EOG Takes Licking, Keeps on Ticking
Last week EOG Resources (NYSE: EOG) released its earnings for the fourth quarter and all of 2015. I consider EOG one of the best-managed of the shale oil companies, and believe its results can provide important insights into the health of the entire industry.
You may recall that in December in Ready, Set, Noncash Charge, I addressed the issue of the EOG’s $6.3 billion third-quarter impairment, which was the reason the company posted a quarterly net loss despite positive free cash flow (FCF). Fourth-quarter results included a much smaller impairment, but FCF slipped back into negative territory.
Of course the results, as well as the previously reported impairment, are a direct result of much lower oil prices. EOG’s average realized price for oil fell from $92.58/bbl in 2014 to $47.53 in 2015.
For Q4 2015 EOG reported a net loss of $284.3 million. This compares with net income of $444.6 million in the fourth quarter of 2014. EOG reported a net loss of $4.5 billion for fiscal 2015 compared with net income of $2.9 billion in 2014.
In response to these lower prices, EOG reduced capital expenditures by 56% in Q4 compared with the prior-year period. Lease and well expenses decreased 30% and transportation costs fell 8% year-over-year. General and administrative expenses were down 17%.
In contrast to the 30%-plus annual growth rates posted by the company over the prior five years, EOG’s crude oil and condensate production declined slightly in 2015. Of more significance for the future, and as I warned about last year, EOG had to write off some of its reserves as a result of lower prices.
EOG closed the year with total proved reserves of 2.1 billion barrels of oil equivalent (BOE), down 15% from 2014. Downward revisions due to lower prices reduced net proved reserves by 574 million BOE (although there were also some additions due to acquisitions and/or new discoveries.)
The impact of the reserves write-downs, combined with the lower energy prices, had a dramatic impact on EOG’s estimated future cash flows. At year-end 2014 EOG’s Standardized Measure (SM) — which is the present value of the estimated future cash flows from proved oil, natural gas liquids (NGLs) and natural gas reserves, net of development costs, income taxes and exploration costs, discounted at 10% annually — stood at $27.9 billion. The year-end 2015 SM was calculated at only $9.6 billion — a decline of 66%. At the same time, EOG’s share price only declined by 25% in 2015, which may indicate that EOG has become relatively overvalued at current oil prices.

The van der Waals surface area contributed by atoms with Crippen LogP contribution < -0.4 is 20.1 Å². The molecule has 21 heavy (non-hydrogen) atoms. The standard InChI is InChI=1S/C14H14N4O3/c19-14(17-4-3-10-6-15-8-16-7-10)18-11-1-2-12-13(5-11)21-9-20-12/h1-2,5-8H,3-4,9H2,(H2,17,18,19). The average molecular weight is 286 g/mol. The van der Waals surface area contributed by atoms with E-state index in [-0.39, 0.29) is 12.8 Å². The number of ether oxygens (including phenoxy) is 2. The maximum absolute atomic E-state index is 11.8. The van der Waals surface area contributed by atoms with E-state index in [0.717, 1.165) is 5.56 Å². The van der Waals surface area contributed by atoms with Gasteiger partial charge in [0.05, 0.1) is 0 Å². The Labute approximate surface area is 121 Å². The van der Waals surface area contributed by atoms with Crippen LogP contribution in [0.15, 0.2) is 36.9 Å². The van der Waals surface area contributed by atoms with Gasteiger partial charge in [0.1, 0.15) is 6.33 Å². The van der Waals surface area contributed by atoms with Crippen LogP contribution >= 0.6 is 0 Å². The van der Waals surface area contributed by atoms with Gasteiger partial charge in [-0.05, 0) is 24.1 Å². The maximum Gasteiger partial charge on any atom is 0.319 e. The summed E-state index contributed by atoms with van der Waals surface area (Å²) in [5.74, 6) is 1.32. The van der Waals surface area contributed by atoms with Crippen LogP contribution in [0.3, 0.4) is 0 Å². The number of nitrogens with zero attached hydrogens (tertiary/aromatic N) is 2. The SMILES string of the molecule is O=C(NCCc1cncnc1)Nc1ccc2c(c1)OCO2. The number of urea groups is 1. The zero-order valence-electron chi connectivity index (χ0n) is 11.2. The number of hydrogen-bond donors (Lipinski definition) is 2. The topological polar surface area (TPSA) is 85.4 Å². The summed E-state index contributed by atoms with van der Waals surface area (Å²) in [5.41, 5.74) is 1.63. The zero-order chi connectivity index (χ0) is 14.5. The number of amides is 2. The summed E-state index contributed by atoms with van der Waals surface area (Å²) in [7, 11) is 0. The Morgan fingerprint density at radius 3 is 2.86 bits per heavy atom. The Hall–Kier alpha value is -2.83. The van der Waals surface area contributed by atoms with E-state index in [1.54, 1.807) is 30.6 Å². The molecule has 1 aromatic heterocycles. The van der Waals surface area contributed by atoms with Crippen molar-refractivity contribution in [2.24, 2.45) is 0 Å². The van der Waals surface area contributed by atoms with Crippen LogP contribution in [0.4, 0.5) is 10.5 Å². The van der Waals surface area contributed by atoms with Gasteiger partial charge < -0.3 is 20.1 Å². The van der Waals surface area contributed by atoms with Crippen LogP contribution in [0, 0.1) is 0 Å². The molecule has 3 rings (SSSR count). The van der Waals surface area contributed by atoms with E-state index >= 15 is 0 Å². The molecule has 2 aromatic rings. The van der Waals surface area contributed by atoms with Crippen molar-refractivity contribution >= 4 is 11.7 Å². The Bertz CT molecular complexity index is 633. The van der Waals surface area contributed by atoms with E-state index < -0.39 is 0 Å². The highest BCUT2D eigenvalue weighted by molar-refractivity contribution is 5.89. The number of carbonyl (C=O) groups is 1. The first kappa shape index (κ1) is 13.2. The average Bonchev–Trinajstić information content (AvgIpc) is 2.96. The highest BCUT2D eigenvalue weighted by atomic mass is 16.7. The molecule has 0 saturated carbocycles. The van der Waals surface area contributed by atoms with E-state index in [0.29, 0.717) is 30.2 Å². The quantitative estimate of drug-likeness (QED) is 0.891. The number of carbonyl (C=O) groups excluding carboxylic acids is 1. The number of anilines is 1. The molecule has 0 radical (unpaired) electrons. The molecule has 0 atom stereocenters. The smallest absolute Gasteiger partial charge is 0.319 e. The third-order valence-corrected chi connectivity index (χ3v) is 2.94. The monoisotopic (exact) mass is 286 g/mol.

EOG’s 2016 plan calls for capital expenditures in the range of $2.4 to $2.6 billion, which would represent a decline of 45-50% year-over-year. EOG expects to complete approximately 270 net wells in 2016, compared with 470 net wells in 2015. Its crude oil production is expected to decline by 5%.
EOG is probably the most efficiently-run shale oil company, but even it can’t escape the wrath of $30/bbl oil. The good news is that it still has a strong balance sheet, with a net debt-to-total capitalization ratio of 31%. Expect the balance sheet to weaken this year, but keep in mind that EOG is in far better shape than most of its shale oil competitors. The company will survive until oil prices recover, and that will be the cure to its current ills.
ETP Comes In From Cold
Energy Transfer Partners (NYSE: ETP) reported weak fourth-quarter results last week, because how could it not? Adjustable segment EBITDA was down 11% year-over-year, primarily because of a cyclical windfall in fuel retailing a year ago, but also because the midstream margin got squeezed by the 13-year-low in the price of natural gas liquids.
The distribution coverage ratio of 1.07 for the quarter and 0.99 for the year was boosted by one-time tax benefits. Adjusting for these but also for unusually high maintenance capital spending, distributable cash flow would have covered just 90% of the quarterly distribution, management acknowledged.
The unit price slid 9% on the news, though that came in the wake of a 56% rally in the two weeks following the Feb. 8 low. Since that comedown, units have marked time at a discount of roughly 15-20% year-to-date.
The annualized yield is near 15% on a distribution management hopes not to cut unless there is no other way to preserve the partnership’s imperiled investment-grade credit rating.
The good news is that ETP will only be an opportunistic at-the-market equity seller, its 2016 capital spending needs largely pre-funded from prior borrowing and asset sales.
Cash flow is likely to stay on the skimpy side until the middle of next year, at which point the CEO expects to be “cooking with grease” following the completion of pending growth projects.
On the positive side of the ledger, ETP continues to benefit from its rising NGL fractionation and transport volumes and from the related growth at Sunoco Logistics (NYSE: SXL), an affiliated MLP in which ETP retains a 27.5% equity stake.
Furthermore, while slumping NGL prices hit fourth-quarter margins, volumes have held up and have been on the rise early in 2016, management noted.
But perhaps the best reason to allocate new capital to ETP is that the sheer panic that has gripped the MLP sector for months appears to have run its course. ETP sponsor Energy Transfer Equity (NYSE: ETE) is up 7% since the eve of the fourth-quarter report despite the weak numbers and the continuing lack of clarity about its commitment to the merger with Williams on current terms.
Growth pick ETE remains the #3 Best Buy below $15. We’re upgrading Conservative pick ETP to a Buy below $35.
— Igor Greenwald